Institute for War and Peace Reporting | Giving Voice, Driving Change

Iraqis Distrust Banks

Banking officials struggle to dissuade people from using traditional method of sending cash.
By Nameer Hussein

Many Iraqis say they still prefer using a traditional money transfer system, despite government efforts to encourage them to use banks.

Iraqi bank officials say the informal hawala system can be exploited by insurgents and provides few guarantees that the sender will not be ripped off.

Under hawala, which is based on a traditional code of trust and personal connections, money exchangers are used to transfer money through contacts in Iraq or abroad.

According to this traditional system, a person who wants to transfer money exchanges cash for a hawala note, which is then transferred to the intended recipient, who swaps it for the appropriate amount of cash.

Modern technological advances such as the internet now allow money to be moved much faster, with transactions completed within hours. Banks, however, can still take up to two weeks to conduct a transfer.

Many Iraqis living abroad use the hawala system to send money to relatives back home, like Riyadh al-Sharak, who receives 200 US dollars a month from a brother living in America to pay for his rent in Iraq.

And the system is often preferred for transfers inside Iraq because it’s more flexible than banks and charges less commission.

“This matters very much for a tradesman like me,” said Ala’a Abdul-Wahid, an auto parts trader. “I can transfer money without having an account balance and in any currency I want.”

But Abdul Razq al-Khafajee, director of Baghdad Bank, is warning that the traditional system is prone to exploitation by insurgents and other criminals, because security procedures are not as rigorous as those adopted by banks.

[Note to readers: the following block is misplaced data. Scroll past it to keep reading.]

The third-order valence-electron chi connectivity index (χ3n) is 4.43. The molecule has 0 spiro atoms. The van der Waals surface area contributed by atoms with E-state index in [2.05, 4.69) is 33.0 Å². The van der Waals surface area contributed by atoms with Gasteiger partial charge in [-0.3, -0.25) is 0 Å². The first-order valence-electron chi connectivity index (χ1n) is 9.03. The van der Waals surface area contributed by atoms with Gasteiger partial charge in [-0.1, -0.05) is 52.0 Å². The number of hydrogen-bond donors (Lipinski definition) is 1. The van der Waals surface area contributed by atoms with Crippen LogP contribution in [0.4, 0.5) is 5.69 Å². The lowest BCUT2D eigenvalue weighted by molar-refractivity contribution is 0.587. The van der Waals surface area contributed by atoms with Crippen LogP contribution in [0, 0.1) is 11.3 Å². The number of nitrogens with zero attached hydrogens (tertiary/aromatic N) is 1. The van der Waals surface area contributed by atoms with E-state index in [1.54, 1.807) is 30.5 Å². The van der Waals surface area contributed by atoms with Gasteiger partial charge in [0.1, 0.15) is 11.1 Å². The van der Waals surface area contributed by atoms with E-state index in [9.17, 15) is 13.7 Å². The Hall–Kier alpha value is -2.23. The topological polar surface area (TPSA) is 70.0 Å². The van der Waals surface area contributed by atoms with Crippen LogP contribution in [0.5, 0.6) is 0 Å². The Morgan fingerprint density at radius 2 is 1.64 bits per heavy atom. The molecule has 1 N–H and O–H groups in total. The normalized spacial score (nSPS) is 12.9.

Faysal Abdul-Hussein, a manager at the al-Rafidain Bank, agreed and noted that his bank carefully monitors all transactions on a daily basis.

However, Falal al-Rawee, the owner of a hawala money exchange office, insisted that insurgents were not among his - or his colleagues’ - customers, as they have their own network of private companies and banks which they use for transferring funds. “They do this so no one can know about their cash operations,” he said.

He maintained that if someone involved in a hawala transaction suspected that a customer was an insurgent, the exchange would be stopped “even if it costs us our life”.

Al-Khfajee has also warned that people wishing to make money transfers risk losing out when putting their faith in some hawala operators, who might not handle the transaction properly or steal the money being exchanged.

“The bank guarantees the rights of the client, even when something goes wrong,” he said.

Nevertheless, there are many people who prefer to stick to the traditional system.

Um Thair al-Rubai’e, a real estate agent, said she won’t use banks because she’s lost several deals in the past through money-transfer delays.

“Now I don’t accept any transfers through banks,” said al-Rubai’e, who buys and sells properties for Iraqis living abroad.

Ahmed al-Ka’abi, a merchant in Baghdad’s al-Shorja market, says he opts for traditional exchanges because the operators sometimes lend him money when he is short.

“This strengthens the relationship with the money transfer office and deepens our resistance to banks,” he said.

Nameer Hussein al-Rubai'e is an IWPR trainee in Baghdad.

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